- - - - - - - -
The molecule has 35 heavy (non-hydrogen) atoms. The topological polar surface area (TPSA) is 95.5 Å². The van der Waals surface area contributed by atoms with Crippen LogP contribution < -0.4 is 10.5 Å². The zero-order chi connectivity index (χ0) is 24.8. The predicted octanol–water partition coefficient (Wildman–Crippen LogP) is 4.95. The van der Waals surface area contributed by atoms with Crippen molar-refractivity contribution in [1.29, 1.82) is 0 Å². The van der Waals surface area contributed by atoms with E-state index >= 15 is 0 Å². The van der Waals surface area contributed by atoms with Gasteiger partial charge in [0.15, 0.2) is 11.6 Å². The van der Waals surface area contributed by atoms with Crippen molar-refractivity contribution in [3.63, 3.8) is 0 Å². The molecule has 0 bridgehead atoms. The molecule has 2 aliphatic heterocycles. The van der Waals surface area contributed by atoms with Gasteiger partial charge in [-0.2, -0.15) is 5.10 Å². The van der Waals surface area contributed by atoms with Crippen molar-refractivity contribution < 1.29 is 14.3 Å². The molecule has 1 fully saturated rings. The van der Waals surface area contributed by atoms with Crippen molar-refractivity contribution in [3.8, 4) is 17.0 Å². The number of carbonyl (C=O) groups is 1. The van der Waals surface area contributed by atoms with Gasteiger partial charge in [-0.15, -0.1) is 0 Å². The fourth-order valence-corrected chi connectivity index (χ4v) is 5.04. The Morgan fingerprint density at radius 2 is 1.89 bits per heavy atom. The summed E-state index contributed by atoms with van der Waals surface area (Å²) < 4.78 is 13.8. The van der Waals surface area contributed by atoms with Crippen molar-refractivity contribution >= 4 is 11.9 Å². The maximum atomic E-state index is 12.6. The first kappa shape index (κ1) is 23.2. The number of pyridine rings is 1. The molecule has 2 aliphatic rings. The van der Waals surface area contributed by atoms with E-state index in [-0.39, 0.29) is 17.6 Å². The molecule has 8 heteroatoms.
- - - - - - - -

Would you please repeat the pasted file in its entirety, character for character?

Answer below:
The molecule has 35 heavy (non-hydrogen) atoms. The topological polar surface area (TPSA) is 95.5 Å². The van der Waals surface area contributed by atoms with Crippen LogP contribution < -0.4 is 10.5 Å². The zero-order chi connectivity index (χ0) is 24.8. The predicted octanol–water partition coefficient (Wildman–Crippen LogP) is 4.95. The van der Waals surface area contributed by atoms with Crippen molar-refractivity contribution in [1.29, 1.82) is 0 Å². The van der Waals surface area contributed by atoms with E-state index >= 15 is 0 Å². The van der Waals surface area contributed by atoms with Gasteiger partial charge in [0.15, 0.2) is 11.6 Å². The van der Waals surface area contributed by atoms with Crippen molar-refractivity contribution in [3.63, 3.8) is 0 Å². The molecule has 0 bridgehead atoms. The molecule has 2 aliphatic heterocycles. The van der Waals surface area contributed by atoms with Gasteiger partial charge in [-0.2, -0.15) is 5.10 Å². The van der Waals surface area contributed by atoms with Crippen molar-refractivity contribution < 1.29 is 14.3 Å². The molecule has 1 fully saturated rings. The van der Waals surface area contributed by atoms with Crippen molar-refractivity contribution in [3.8, 4) is 17.0 Å². The number of carbonyl (C=O) groups is 1. The van der Waals surface area contributed by atoms with Gasteiger partial charge in [-0.15, -0.1) is 0 Å². The fourth-order valence-corrected chi connectivity index (χ4v) is 5.04. The Morgan fingerprint density at radius 2 is 1.89 bits per heavy atom. The summed E-state index contributed by atoms with van der Waals surface area (Å²) < 4.78 is 13.8. The van der Waals surface area contributed by atoms with Crippen molar-refractivity contribution >= 4 is 11.9 Å². The maximum atomic E-state index is 12.6. The first kappa shape index (κ1) is 23.2. The number of pyridine rings is 1. The molecule has 2 aliphatic rings. The van der Waals surface area contributed by atoms with E-state index in [-0.39, 0.29) is 17.6 Å². The molecule has 8 heteroatoms.